I wrote this reflection as part of a Pet Blessing service at my church, so I thought I may as well make it a blog entry, too.
As a veteran foster volunteer with over 16 years’ of experience, puppies, with their bad decision-making skills and poor bladder control, most certainly wore out their welcome at my home many years ago. Most of the dogs I have fostered were adults, but a few were pups. Naughty pups. I remember one naughty one named Sabrina, who somehow got a hold of one of my diabetic cat’s hypodermic needles and ran past me with the syringe between her teeth. “What’s the matter?” I asked as I pried open her jaw and then shoved the syringe into the sharps container, “You couldn’t find a steak knife?” My husband and I did raise a puppy of our own (named Lucy Annabel) many years ago, but since then, we’ve mostly adopted adult dogs: Karl Lee, Gideon, and Gretchen. Karl passed away about a year after we lost Lucy. P and I have managed to remain firmly anti-puppy over the years. And then, we lost Giddy.
Boy in the Whole Wide World. I loved that goofy dog with all my heart. I loved his smooshy face. I loved the way he would jump straight into the air at mealtime, as if I might possibly consider canceling his breakfast altogether if he didn’t complete the acrobatics routine. We ultimately lost him to degenerative myelopathy. He declined for a year, losing his ability to walk day by day. I bought him boots so that he could get some traction. A friend gave me a sling to help support his back end as needed. Last August, we were up north at a friend’s cabin. When we are at the lake, we put our dogs on tie-out cables when they have to go potty. The northwoods are vast and there are, you know, bears and wolves and such. Because of Gideon’s mobility issues, we decided to stop putting him on the tie-out. He was tripping over the cable, which was problematic because he was already having such a tough time keeping four legs under him. We figured, “Hey, he can barely walk. He’s not gonna run off - where would he go?” Seconds later, I found myself running down a dirt road, chasing an elderly, toothless Boxer as he galumphed towards the woods, legs all akimbo.
When he stopped eating, we knew he was ready to move on. And so, P and I took him to the vet for the last time. Gideon, the goodest good boy in the whole wide world, died in a shower of my tears. No one jumps for their dinner at our house now. I miss him every day. I wear him on my leg in a colorful tattoo that brings me great joy.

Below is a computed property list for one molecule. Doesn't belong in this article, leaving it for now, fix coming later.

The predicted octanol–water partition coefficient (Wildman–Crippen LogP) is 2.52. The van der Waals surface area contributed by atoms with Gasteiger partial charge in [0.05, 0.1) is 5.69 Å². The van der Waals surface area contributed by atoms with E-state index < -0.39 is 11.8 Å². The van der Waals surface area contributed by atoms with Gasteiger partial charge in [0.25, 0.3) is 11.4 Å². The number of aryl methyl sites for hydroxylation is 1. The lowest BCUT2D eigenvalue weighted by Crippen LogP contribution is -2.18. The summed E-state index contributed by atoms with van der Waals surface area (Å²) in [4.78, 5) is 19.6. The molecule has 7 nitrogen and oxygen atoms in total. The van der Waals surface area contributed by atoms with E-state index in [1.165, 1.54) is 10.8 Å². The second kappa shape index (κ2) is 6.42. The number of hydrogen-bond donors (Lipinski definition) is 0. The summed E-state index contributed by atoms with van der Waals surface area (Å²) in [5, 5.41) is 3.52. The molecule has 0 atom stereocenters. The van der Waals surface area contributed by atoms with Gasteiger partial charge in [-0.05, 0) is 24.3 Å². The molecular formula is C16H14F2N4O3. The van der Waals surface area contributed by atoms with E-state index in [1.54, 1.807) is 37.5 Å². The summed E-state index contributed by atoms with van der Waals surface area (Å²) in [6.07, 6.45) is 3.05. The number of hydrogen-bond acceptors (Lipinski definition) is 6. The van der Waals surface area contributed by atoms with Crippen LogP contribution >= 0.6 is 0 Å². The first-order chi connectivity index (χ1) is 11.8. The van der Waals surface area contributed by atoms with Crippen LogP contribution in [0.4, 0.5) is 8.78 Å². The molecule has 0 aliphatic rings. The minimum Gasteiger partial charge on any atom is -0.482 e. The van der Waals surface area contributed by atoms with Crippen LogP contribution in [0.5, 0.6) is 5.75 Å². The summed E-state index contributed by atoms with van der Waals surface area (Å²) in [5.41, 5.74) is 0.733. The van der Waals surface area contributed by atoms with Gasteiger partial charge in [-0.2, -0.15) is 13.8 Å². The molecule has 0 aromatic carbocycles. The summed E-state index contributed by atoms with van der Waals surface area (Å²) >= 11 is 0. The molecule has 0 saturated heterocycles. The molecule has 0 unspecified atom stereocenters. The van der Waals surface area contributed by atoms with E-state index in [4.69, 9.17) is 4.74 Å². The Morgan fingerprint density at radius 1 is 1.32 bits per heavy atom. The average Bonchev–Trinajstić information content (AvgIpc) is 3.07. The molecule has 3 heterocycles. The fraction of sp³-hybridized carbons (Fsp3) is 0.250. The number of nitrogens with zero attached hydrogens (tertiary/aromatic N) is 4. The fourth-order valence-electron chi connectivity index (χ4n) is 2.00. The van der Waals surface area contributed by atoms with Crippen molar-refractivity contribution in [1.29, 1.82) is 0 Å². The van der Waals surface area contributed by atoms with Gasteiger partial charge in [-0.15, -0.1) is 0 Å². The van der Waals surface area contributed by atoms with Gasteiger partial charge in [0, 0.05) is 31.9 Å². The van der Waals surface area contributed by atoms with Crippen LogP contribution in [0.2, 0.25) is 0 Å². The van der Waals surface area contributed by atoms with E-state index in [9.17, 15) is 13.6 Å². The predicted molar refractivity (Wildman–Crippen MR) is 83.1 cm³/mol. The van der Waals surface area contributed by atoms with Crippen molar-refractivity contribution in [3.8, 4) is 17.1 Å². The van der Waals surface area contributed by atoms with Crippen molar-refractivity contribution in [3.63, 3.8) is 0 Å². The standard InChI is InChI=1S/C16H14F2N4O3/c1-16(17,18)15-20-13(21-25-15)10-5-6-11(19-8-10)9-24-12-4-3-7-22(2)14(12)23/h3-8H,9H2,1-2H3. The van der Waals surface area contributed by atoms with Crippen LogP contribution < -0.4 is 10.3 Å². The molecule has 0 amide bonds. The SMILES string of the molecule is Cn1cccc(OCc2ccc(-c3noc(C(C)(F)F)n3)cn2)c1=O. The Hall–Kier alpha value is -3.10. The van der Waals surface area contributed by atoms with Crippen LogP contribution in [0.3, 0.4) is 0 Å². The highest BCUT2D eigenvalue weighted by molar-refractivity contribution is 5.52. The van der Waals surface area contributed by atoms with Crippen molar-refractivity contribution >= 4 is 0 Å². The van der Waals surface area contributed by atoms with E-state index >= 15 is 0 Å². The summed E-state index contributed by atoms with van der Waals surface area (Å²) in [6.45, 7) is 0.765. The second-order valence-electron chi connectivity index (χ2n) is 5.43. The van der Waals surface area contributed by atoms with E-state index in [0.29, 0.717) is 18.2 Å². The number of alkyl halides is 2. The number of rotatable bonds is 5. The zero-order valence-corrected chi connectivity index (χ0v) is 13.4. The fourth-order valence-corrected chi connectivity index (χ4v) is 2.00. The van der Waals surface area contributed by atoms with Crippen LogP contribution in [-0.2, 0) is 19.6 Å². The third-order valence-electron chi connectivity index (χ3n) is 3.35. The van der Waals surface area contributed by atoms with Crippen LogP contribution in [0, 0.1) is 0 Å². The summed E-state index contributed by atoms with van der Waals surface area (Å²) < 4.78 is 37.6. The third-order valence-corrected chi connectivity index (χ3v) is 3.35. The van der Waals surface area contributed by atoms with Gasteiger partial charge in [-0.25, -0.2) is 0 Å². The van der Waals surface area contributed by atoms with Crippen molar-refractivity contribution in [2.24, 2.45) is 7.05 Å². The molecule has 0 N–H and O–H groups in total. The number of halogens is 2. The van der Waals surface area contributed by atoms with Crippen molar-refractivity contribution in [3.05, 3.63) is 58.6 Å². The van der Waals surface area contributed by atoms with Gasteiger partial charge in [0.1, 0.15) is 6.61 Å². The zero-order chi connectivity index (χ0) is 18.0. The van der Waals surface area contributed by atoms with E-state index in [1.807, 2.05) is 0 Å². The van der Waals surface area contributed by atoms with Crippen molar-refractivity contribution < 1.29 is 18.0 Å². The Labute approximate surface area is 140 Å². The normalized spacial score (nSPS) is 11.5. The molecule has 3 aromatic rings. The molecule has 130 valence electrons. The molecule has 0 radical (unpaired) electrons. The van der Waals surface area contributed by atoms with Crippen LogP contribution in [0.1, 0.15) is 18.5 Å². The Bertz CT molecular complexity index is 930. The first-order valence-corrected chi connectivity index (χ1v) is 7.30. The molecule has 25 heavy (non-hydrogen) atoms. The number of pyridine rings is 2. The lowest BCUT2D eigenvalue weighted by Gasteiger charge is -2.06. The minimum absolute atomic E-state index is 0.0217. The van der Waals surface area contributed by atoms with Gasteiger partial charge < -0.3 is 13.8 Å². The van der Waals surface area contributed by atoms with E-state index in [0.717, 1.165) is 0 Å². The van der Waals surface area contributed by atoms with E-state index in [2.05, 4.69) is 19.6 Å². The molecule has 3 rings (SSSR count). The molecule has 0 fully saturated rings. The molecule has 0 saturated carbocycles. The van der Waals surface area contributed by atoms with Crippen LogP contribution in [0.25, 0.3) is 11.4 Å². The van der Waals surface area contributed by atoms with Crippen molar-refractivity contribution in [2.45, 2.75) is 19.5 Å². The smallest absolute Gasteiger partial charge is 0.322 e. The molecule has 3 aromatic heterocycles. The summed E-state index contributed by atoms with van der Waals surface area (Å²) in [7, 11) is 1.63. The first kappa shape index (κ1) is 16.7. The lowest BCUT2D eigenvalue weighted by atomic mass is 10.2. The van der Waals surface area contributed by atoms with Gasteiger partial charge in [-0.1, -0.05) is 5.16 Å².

As a rescue volunteer, many people have asked me how to know when it’s the right time to think about getting a new companion. I have seen some folks find a new furry friend almost immediately. I have seen others grieve for years, their hearts still too tender to accommodate another. There is no right or wrong answer to the question. I do think it’s important to think of the new companion in terms of a whole new relationship, not a replacement for an old one.
So it was, a few weeks after Gideon’s passing, that the P word came up. I had been poking around a bit, checking out some breeders. When Lucy was still with us (but before our daughter was born), I competed with her in Obedience and Agility. I thought it might be fun to get back into that. We decided to put down a deposit on a Boxer puppy. The litter was born February 2nd.
At the end of March, we brought Grover home. I think my husband and I had surprised ourselves by adding a puppy to our family. We knew what we were in for. The pee. The poop. The razor sharp teeth. Grover was (and is) full of all of those things. When he finally gets tired and collapses in a heap in our laps, we remember why we signed up for this. It’s hard to be crabby around that level of cuteness. And sometimes, just sometimes, we get a glimpse of the dog he will be in the future. He is growing on us and already has a collection of nicknames. Grover from Dover. Grovie. Goofy Grover. He’s most definitely not the goodest good boy in the whole wide world, but . . . he has potential.